Current USHCC Foundation programs and initiatives include:
The United States Hispanic Chamber of Commerce (USHCC) Foundation is committed to providing enriching experiences to entrepreneurs and rising business leaders through life-long education and support. The Foundation¹s initiatives cultivate business growth, awaken the entrepreneurial spirit and strengthen local chambers.
From the BizVenture Entrepreneurship Training to the At the Table initiative, the USHCC Foundation focuses on equipping entrepreneurs and executives with the skills and resources needed to lead thriving businesses and organizations, create American jobs, enrich local communities and reach their full potential.
The USHCC Foundation continues to grow and develop relationships with over 200 local chambers and business organizations around the country – the lifeblood of its national network. Through the Chamber Training Institute, presented by Wells Fargo and delivered by the University of Notre Dame, over 1,400 chamber leaders have graduated from a free, world-class learning experience, custom-developed to elevate their business and managerial skills and prepare them to succeed in a wide range of arenas.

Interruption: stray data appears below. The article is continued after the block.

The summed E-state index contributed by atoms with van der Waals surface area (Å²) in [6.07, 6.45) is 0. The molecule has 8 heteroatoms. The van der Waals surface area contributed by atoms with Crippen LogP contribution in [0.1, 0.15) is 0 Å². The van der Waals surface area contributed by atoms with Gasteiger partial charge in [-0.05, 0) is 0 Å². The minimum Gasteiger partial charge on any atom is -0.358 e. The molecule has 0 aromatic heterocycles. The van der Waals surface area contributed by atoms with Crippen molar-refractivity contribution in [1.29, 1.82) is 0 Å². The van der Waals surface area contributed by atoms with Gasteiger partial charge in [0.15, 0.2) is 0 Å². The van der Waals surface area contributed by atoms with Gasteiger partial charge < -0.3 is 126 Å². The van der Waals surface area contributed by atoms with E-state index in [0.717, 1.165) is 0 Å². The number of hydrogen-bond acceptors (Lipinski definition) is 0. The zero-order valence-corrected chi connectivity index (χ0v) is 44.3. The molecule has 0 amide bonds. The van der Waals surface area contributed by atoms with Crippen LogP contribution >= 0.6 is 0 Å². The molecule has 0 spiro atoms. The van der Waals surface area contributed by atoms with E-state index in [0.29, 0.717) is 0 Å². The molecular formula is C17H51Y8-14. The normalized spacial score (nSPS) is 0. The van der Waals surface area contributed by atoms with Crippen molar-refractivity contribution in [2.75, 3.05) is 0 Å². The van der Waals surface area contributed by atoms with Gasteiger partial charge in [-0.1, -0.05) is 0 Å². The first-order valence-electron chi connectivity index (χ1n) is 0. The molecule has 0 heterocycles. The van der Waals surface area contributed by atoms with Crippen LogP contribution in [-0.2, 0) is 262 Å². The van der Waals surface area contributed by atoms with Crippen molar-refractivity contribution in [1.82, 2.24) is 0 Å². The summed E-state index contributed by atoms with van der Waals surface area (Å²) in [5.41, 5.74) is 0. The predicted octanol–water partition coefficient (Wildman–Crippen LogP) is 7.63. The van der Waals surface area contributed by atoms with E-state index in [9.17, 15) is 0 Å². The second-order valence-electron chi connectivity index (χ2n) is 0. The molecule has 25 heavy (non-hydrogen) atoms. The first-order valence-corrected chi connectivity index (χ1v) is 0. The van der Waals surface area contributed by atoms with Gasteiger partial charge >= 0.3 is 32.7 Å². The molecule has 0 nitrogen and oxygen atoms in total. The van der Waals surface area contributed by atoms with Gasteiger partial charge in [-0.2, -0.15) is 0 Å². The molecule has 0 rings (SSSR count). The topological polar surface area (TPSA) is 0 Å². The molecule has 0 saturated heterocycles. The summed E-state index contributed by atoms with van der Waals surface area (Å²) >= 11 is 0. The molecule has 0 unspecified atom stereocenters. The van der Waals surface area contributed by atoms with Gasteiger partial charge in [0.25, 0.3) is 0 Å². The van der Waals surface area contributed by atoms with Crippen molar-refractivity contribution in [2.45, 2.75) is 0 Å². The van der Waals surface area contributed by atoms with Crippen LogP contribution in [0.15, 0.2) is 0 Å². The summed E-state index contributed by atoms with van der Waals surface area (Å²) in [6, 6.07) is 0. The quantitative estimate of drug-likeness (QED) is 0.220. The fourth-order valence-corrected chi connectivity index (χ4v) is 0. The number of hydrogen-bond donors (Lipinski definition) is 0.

Also, in partnership with Wells Fargo, the USHCC Foundation provides funding each year directly to local chambers across the country for programs that strengthen and foster the growth of their small business communities. In addition to its programs, the USHCC Foundation offers multiple scholarships that support small business leaders, young entrepreneurs, and those pursuing careers in business and STEM.
ABOUT THE USHCC
Founded in 1979, the USHCC actively promotes the economic growth and development of our nation’s entrepreneurs. The USHCC advocates on behalf of nearly 4.2 million Hispanic-owned businesses that together contribute in excess of $668 billion to the American economy, each year. As the leading organization of its kind, the USHCC serves as an umbrella to more than 200 local chambers and business associations across the nation, and partners with more than 250 major corporations. For more information, visit www.ushcc.com.
ABOUT THE USHCC FOUNDATION
The mission of the USHCC Foundation is to enrich the experiences of future leaders in the world of business through life-long learning and support. The Foundation’s initiatives awaken and nurture the entrepreneurial spirit, support business growth, strengthen local chambers and foster leaders. Please visit www.ushccfoundation.org for more information on the USHCC Foundation.
By Brenda Matamoros-Beveridge